THE timber trade is facing a significant decrease in demand for product and services due to COVID-19, according to a Timber Trade Federation (TTF) survey of members – with more than 60 per cent now accessing the Coronavirus Job Retention Scheme (CJRS).

While the Government has issued calls to keep construction sites open where safe working conditions can be respected, in Scotland the First Minister has called on sites to close, as has the Mayor of London.

Respondents to the survey reflected this with ‘uncertainty’ the biggest concern for their respective companies and the industry. Many also felt the financial stability of the economy was under threat.

Most respondents have reacted positively to the Government support so far provided, with almost three quarters saying that it was helpful.

As well as the CJRS, almost half of respondents were seeking to defer their tax payments with HMRC. Only a quarter were currently seeking to access the Coronavirus Business Interruption Loan Scheme.

However, this may increase due to disruption to cash flow.

Forestry Journal:

Almost 70 per cent of respondents are now reporting changes in payment practices from customers or suppliers since the outbreak began. It is clearly not business as normal.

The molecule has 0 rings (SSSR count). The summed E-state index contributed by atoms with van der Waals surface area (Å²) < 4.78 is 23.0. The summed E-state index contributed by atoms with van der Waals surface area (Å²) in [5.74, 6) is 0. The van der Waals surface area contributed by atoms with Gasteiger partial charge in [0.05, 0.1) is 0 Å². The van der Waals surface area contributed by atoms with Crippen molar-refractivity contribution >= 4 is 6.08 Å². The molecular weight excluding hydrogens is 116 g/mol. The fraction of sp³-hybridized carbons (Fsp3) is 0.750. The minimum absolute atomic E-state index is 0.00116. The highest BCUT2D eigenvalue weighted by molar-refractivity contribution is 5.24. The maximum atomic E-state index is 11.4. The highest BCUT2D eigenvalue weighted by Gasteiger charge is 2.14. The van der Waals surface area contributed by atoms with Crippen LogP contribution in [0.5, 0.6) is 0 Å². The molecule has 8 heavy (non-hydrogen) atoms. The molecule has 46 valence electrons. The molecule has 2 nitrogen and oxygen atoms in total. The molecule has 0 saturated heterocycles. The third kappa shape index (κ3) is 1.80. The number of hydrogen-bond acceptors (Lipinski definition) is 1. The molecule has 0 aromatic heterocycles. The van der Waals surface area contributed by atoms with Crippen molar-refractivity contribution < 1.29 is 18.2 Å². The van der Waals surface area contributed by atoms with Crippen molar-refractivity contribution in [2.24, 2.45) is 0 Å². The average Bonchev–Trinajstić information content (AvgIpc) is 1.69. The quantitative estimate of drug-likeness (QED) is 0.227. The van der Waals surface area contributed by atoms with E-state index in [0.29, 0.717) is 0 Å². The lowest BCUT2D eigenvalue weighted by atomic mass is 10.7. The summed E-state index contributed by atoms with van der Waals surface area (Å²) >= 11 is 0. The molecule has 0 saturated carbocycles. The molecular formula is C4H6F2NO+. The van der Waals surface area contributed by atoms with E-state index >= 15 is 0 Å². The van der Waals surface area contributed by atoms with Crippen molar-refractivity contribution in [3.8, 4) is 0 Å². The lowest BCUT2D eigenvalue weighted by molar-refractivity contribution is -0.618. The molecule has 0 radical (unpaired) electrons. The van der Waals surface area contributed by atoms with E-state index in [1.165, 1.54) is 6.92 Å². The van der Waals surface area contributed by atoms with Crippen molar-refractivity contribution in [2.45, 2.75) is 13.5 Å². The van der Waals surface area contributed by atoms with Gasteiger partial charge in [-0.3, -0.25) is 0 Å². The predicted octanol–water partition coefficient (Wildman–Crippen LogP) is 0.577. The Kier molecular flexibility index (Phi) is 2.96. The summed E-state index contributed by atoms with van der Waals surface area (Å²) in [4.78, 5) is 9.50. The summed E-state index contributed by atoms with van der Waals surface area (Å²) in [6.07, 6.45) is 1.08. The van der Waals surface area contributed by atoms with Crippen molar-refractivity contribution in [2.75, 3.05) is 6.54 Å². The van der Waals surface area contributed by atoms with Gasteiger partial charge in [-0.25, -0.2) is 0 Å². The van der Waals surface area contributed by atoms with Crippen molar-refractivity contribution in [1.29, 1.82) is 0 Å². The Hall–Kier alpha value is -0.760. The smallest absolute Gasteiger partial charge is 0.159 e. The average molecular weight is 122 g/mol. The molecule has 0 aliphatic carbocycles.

Individual responses from members showed most expect to be facing disruption for at minimum six months, and widespread concerns about problems being pushed up the supply chain.

Members were confident about the general resilience of their businesses. While all expected this period to be financially tight in the short term, they remain confident in the longer term.

The Government could further assist in this period by providing temporary holidays on employment taxes, or with other bills such as rent, or support to pay staff via subsidised wage scheme.

The Timber Trade Federation is also advocating for continued support when businesses do reopen, as it may be some months before there is a return to pre-COVID levels of activity.

This could include bringing forward scheduled programmes of prepared maintenance and construction to stimulate the repair, maintenance and improvement (RMI) market.

David Hopkin, Timber Trade Federation CEO, commented: “This report reflects how uncertainty in the construction sector is impacting the timber supply chain, with mixed messages between national, local and devolved government on whether to stay open.

”While the measures taken by Government so far to support business may help in the short term, we will need to begin to see a plan for the other side of this crisis.

“Our counterparts in Europe are already working with Government on plans to open lower risk parts of the industry, and the UK will need to take similar action to provide an end to the uncertainty.”

The full report is available here.

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